Figuring out exactly what went wrong might take some time, but the recurring theme from their exit interviews was that they were unable to match the desperation level they had when they won the Stanley Cup last season.
"We didn't have the total team effort that we had last year, the commitment, the desperation," general manager Brian MacLellan said.
The most notable exceptions were captain Alex Ovechkin (four goals, five assists) and center Nicklas Backstrom (five goals, three assists), who were the best two players against the Hurricanes. But they didn't have enough other players elevate their game.
So the Hurricanes moved on to face the New York Islanders in the second round while the Capitals have to begin planning for next season and beyond a little earlier than they hoped.
Video: Todd Reirden | Exit Interview
Unlike last offseason, when the Capitals kept most of their roster hoping it would give them the best chance to repeat, there will be changes. There are decisions to be made on potential unrestricted free agents such as forwards Brett Connolly, Carl Hagelin and Devante Smith-Pelly, and defenseman Brooks Orpik.
That the core, led by Ovechkin, Backstrom, forward T.J. Oshie, defenseman John Carlson and goalie Braden Holtby, will remain intact for at least one more season is comforting, and reason to believe they can win the Stanley Cup next season.
"We have the ability in our room to do that, especially with our core group," coach Todd Reirden said. "I don't see any reason why we would expect anything less than coming back and contending for another Stanley Cup."
But how far the Capitals Cup window extends beyond next season will also be impacted by how they handle this offseason, beginning with Backstrom and Holtby.
Each will be eligible to become an unrestricted free agent after next season if they aren't signed to new contracts before then. The Capitals are permitted to do that beginning July 1.
MacLellan said he will make initial inquiries on what it will take to re-sign each but was vague on how aggressive he will be.
"They both have a year left, so we'll talk to both of them," MacLellan said. "We'll have decisions to make as we go throughout the year."
Regardless, it seems almost certain Backstrom, who turns 32 on Nov. 23, will get a new contract at some point. MacLellan considers him an essential part of the team's leadership group, as Ovechkin's longtime center and right-hand man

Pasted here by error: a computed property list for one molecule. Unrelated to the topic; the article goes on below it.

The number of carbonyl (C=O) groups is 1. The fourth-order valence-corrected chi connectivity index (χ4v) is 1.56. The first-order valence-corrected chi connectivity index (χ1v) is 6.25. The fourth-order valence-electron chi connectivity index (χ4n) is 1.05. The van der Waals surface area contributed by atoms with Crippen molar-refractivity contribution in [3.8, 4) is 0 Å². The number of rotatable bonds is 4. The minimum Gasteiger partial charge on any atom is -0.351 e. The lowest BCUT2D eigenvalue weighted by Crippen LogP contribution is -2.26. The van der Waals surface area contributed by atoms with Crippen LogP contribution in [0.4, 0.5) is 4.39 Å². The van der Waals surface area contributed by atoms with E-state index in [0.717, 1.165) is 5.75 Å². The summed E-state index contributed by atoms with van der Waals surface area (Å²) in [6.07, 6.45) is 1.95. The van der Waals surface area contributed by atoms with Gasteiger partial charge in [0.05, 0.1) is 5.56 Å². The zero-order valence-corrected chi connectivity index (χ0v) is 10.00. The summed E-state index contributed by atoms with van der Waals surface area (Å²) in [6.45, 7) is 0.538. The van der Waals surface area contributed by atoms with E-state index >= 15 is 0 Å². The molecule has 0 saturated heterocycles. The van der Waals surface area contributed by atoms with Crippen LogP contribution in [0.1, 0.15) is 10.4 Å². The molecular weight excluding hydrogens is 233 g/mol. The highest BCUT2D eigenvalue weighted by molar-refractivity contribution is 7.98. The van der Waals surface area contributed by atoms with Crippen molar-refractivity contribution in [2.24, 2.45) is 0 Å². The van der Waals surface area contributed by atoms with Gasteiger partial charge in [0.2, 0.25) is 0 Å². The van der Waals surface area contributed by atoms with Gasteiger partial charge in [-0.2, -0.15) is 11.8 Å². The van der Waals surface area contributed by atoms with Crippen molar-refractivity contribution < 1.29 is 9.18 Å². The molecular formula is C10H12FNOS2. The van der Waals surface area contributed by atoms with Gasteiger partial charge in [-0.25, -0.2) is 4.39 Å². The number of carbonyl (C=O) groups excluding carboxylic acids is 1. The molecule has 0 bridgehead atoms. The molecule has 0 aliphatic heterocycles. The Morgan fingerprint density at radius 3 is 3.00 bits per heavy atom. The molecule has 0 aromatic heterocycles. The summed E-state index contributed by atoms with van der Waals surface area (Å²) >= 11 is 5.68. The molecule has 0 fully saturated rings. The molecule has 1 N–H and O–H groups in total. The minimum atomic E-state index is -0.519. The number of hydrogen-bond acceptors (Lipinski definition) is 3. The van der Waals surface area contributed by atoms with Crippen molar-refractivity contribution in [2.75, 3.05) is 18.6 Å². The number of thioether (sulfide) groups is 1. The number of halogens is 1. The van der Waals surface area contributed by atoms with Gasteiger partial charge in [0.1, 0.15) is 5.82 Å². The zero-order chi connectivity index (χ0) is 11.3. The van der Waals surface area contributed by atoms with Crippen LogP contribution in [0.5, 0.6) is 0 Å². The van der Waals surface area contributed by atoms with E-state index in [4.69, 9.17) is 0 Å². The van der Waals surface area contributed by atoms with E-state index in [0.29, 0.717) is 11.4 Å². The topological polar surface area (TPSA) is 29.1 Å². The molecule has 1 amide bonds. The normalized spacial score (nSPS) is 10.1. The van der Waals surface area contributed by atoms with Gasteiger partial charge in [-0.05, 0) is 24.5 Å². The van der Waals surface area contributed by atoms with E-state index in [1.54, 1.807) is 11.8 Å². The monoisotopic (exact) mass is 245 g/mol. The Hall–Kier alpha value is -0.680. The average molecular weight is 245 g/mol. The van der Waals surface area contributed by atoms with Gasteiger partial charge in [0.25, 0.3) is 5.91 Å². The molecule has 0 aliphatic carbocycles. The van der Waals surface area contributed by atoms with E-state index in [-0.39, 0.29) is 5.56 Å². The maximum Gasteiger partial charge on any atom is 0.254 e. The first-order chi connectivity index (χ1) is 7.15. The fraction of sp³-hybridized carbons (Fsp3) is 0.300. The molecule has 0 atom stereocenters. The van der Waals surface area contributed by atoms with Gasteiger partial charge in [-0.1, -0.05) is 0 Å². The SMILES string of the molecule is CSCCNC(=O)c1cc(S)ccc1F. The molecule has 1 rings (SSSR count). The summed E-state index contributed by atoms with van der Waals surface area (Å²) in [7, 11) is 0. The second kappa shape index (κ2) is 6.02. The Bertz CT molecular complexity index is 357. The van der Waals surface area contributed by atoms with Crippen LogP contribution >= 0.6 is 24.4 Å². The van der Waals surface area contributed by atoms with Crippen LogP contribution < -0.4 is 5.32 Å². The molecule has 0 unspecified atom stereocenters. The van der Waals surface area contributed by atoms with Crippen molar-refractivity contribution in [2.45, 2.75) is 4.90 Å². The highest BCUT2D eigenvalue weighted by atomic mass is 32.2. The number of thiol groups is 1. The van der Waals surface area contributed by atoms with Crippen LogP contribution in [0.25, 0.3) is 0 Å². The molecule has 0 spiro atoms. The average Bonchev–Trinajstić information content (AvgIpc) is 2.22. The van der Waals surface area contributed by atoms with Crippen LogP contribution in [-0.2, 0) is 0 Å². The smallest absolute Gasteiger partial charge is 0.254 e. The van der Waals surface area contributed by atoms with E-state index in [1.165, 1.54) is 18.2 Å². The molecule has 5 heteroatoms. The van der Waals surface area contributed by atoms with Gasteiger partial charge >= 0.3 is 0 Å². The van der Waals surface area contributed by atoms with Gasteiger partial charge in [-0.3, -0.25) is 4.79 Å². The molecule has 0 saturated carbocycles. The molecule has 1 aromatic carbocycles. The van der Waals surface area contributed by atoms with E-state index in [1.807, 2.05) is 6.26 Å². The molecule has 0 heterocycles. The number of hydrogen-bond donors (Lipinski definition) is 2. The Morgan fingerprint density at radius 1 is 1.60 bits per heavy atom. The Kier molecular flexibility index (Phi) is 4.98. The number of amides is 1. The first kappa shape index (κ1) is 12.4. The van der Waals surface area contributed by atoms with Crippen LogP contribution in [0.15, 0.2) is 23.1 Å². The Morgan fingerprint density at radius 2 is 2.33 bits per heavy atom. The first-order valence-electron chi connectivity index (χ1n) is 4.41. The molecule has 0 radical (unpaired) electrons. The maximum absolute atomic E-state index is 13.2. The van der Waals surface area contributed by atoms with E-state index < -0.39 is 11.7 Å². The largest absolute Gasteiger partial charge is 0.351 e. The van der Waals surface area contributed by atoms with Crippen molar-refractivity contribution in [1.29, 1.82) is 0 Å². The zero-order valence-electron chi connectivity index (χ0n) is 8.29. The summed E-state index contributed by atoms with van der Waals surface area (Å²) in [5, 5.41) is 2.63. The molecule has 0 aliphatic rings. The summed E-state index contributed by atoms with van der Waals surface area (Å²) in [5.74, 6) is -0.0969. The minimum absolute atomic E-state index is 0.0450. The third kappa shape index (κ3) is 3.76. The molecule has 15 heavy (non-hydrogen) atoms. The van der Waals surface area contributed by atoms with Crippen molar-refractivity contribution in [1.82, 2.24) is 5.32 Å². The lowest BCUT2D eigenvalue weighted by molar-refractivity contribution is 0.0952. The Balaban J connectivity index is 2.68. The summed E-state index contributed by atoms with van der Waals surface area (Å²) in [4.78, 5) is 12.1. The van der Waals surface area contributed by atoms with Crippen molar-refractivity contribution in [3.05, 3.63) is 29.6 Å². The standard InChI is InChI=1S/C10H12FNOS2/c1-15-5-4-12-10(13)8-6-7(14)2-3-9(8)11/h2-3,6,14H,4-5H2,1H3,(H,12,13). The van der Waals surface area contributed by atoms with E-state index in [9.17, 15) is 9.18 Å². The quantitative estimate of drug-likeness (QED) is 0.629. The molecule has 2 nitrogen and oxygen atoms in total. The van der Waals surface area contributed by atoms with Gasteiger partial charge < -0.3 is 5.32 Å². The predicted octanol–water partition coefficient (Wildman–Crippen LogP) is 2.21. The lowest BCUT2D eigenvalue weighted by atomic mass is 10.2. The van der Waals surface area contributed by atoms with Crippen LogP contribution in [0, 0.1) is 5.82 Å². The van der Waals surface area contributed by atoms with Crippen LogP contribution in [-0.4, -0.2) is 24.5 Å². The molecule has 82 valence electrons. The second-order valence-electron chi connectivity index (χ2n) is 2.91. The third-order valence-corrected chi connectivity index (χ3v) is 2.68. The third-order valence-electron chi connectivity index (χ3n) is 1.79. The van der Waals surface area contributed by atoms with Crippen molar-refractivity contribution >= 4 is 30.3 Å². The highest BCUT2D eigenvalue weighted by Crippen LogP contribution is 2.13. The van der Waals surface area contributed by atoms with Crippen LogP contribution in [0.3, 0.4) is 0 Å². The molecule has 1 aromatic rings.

What will happen with Holtby is less clear.
Holtby turns 30 on Sept. 16, and by the 2020-21 season, Washington's goalie of the future, Ilya Samsonov, the No. 22 pick in the 2015 NHL Draft who played for Hershey in the American Hockey League this season, should be ready to play regularly in the NHL.
Video: Hurricanes oust defending champion Capitals in seven
So the Capitals have a difficult decision to make about whether to commit long term to Holtby financially this summer or wait to see how next season plays out, how Samsonov's development continues, and possibly move on from Holtby after that.
The Capitals also have to keep in mind that Ovechkin, who turns 34 on Sept. 17, has two more seasons remaining on his contract. The Capitals aren't permitted to sign Ovechkin to a contract extension until July 1, 2021.
By then he'll be closing in on his 36th birthday, but he demonstrated this season he is still one of the NHL's top players, leading the League with 51 goals during the regular season.
So it's not surprising that MacLellan anticipates that Ovechkin, along with Backstrom, will remain a big part of Washington's plans.
"For me, you want to extend our chances to win and keep the best possible lineup," MacLellan said. "Ovi had a great year and Nick had a great year. You'd love to keep having them on your team and extend them … ride them as long as they want to play out and then surround them with the best team you can surround them with."
Ovechkin has been non-committal about how long he plans to continue playing, but made it clear he believes the Capitals' window to win the Cup again remains wide open.
"The group of guys that we have in the locker room has been tremendous," Ovechkin said. "We all enjoy playing together, be around together. We've been through ups and downs together, so we know all the different situations and we have to stick together."
That kind of optimism was the main difference between this day of exit interviews and those that followed the Capitals' previous early exits from the Stanley Cup Playoffs. Disappointed as they are about losing to the Hurricanes, the Capitals no longer have to wonder if they have what it takes to win the Stanley Cup.
After last season, they know.
"Before you win, it's kind of like, 'What do you need?'" Backstrom said. "You don't know the answer to that. You're just guessing and going on your instinct. But now I feel like we've been through it, and it is possible."
Now they have to figure out how to do it again.